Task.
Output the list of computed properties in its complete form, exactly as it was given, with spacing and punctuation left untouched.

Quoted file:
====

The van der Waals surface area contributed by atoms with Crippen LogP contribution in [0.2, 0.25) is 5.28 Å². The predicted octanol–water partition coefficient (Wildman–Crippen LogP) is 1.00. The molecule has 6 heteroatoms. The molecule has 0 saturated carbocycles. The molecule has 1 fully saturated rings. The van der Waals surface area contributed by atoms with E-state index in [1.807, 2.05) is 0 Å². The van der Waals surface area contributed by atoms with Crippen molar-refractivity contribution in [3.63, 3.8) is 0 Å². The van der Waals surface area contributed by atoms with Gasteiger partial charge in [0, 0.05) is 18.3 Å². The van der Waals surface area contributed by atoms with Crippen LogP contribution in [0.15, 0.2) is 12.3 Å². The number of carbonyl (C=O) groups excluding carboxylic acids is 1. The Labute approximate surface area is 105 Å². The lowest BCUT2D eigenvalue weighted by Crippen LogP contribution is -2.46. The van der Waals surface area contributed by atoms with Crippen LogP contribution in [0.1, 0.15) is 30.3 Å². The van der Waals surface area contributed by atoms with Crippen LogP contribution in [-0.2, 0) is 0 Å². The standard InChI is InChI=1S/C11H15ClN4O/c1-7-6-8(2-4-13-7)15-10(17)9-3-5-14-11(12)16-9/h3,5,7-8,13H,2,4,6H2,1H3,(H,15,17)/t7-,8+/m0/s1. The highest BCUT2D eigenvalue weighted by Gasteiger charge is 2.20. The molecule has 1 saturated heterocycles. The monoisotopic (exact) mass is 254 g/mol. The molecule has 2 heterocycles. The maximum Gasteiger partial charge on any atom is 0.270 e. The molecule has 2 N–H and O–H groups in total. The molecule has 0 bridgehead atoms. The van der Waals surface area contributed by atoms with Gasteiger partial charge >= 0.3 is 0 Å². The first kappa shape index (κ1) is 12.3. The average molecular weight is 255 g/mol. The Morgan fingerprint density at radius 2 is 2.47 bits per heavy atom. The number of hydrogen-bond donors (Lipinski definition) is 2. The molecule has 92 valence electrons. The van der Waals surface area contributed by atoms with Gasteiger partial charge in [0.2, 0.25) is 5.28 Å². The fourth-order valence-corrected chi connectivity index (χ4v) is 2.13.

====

The van der Waals surface area contributed by atoms with Crippen LogP contribution in [0.2, 0.25) is 5.28 Å². The predicted octanol–water partition coefficient (Wildman–Crippen LogP) is 1.00. The molecule has 6 heteroatoms. The molecule has 0 saturated carbocycles. The molecule has 1 fully saturated rings. The van der Waals surface area contributed by atoms with E-state index in [1.807, 2.05) is 0 Å². The van der Waals surface area contributed by atoms with Crippen molar-refractivity contribution in [3.63, 3.8) is 0 Å². The van der Waals surface area contributed by atoms with Gasteiger partial charge in [0, 0.05) is 18.3 Å². The van der Waals surface area contributed by atoms with Crippen LogP contribution in [0.15, 0.2) is 12.3 Å². The number of carbonyl (C=O) groups excluding carboxylic acids is 1. The Labute approximate surface area is 105 Å². The lowest BCUT2D eigenvalue weighted by Crippen LogP contribution is -2.46. The van der Waals surface area contributed by atoms with Crippen LogP contribution in [0.1, 0.15) is 30.3 Å². The van der Waals surface area contributed by atoms with Crippen LogP contribution in [-0.2, 0) is 0 Å². The standard InChI is InChI=1S/C11H15ClN4O/c1-7-6-8(2-4-13-7)15-10(17)9-3-5-14-11(12)16-9/h3,5,7-8,13H,2,4,6H2,1H3,(H,15,17)/t7-,8+/m0/s1. The highest BCUT2D eigenvalue weighted by Gasteiger charge is 2.20. The molecule has 1 saturated heterocycles. The monoisotopic (exact) mass is 254 g/mol. The molecule has 2 heterocycles. The maximum Gasteiger partial charge on any atom is 0.270 e. The molecule has 2 N–H and O–H groups in total. The molecule has 0 bridgehead atoms. The van der Waals surface area contributed by atoms with Gasteiger partial charge >= 0.3 is 0 Å². The first kappa shape index (κ1) is 12.3. The average molecular weight is 255 g/mol. The Morgan fingerprint density at radius 2 is 2.47 bits per heavy atom. The number of hydrogen-bond donors (Lipinski definition) is 2. The molecule has 92 valence electrons. The van der Waals surface area contributed by atoms with Gasteiger partial charge in [0.2, 0.25) is 5.28 Å². The fourth-order valence-corrected chi connectivity index (χ4v) is 2.13.